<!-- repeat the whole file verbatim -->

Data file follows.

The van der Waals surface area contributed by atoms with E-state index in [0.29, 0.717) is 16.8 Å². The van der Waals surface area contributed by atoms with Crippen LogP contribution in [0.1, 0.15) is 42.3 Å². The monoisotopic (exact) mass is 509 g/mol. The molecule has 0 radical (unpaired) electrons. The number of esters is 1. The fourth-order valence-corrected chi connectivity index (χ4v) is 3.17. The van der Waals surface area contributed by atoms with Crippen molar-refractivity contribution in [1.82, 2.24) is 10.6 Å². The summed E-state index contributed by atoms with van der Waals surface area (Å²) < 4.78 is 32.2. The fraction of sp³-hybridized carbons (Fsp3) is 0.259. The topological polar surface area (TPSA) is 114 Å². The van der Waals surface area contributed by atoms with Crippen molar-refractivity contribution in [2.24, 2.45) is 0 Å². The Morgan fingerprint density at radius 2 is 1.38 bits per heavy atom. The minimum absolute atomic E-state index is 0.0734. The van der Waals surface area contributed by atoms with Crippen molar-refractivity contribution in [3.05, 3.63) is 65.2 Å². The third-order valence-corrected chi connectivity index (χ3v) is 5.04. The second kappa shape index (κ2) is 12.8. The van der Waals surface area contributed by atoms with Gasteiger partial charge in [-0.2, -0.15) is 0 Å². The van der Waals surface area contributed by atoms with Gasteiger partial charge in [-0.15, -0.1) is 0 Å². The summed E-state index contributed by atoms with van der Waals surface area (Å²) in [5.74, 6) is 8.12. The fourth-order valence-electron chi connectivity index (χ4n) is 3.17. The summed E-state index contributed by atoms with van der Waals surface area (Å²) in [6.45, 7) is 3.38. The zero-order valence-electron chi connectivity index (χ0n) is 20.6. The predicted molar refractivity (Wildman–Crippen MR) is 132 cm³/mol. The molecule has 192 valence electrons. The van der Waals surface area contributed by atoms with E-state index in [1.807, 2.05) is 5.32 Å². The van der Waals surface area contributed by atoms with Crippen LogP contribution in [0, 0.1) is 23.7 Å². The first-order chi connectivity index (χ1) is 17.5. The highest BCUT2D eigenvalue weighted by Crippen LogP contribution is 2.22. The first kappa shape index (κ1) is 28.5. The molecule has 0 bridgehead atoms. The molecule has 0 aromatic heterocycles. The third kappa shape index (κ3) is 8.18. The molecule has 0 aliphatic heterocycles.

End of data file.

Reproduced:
The van der Waals surface area contributed by atoms with E-state index in [0.29, 0.717) is 16.8 Å². The van der Waals surface area contributed by atoms with Crippen LogP contribution in [0.1, 0.15) is 42.3 Å². The monoisotopic (exact) mass is 509 g/mol. The molecule has 0 radical (unpaired) electrons. The number of esters is 1. The fourth-order valence-corrected chi connectivity index (χ4v) is 3.17. The van der Waals surface area contributed by atoms with Crippen molar-refractivity contribution in [1.82, 2.24) is 10.6 Å². The summed E-state index contributed by atoms with van der Waals surface area (Å²) < 4.78 is 32.2. The fraction of sp³-hybridized carbons (Fsp3) is 0.259. The topological polar surface area (TPSA) is 114 Å². The van der Waals surface area contributed by atoms with Crippen molar-refractivity contribution in [2.24, 2.45) is 0 Å². The Morgan fingerprint density at radius 2 is 1.38 bits per heavy atom. The minimum absolute atomic E-state index is 0.0734. The van der Waals surface area contributed by atoms with Crippen molar-refractivity contribution in [3.05, 3.63) is 65.2 Å². The third-order valence-corrected chi connectivity index (χ3v) is 5.04. The second kappa shape index (κ2) is 12.8. The van der Waals surface area contributed by atoms with Gasteiger partial charge in [-0.2, -0.15) is 0 Å². The van der Waals surface area contributed by atoms with Gasteiger partial charge in [-0.15, -0.1) is 0 Å². The summed E-state index contributed by atoms with van der Waals surface area (Å²) in [5.74, 6) is 8.12. The fourth-order valence-electron chi connectivity index (χ4n) is 3.17. The summed E-state index contributed by atoms with van der Waals surface area (Å²) in [6.45, 7) is 3.38. The zero-order valence-electron chi connectivity index (χ0n) is 20.6. The predicted molar refractivity (Wildman–Crippen MR) is 132 cm³/mol. The molecule has 192 valence electrons. The van der Waals surface area contributed by atoms with E-state index in [1.807, 2.05) is 5.32 Å². The van der Waals surface area contributed by atoms with Crippen LogP contribution in [0, 0.1) is 23.7 Å². The first-order chi connectivity index (χ1) is 17.5. The highest BCUT2D eigenvalue weighted by Crippen LogP contribution is 2.22. The first kappa shape index (κ1) is 28.5. The molecule has 0 bridgehead atoms. The molecule has 0 aromatic heterocycles. The third kappa shape index (κ3) is 8.18. The molecule has 0 aliphatic heterocycles.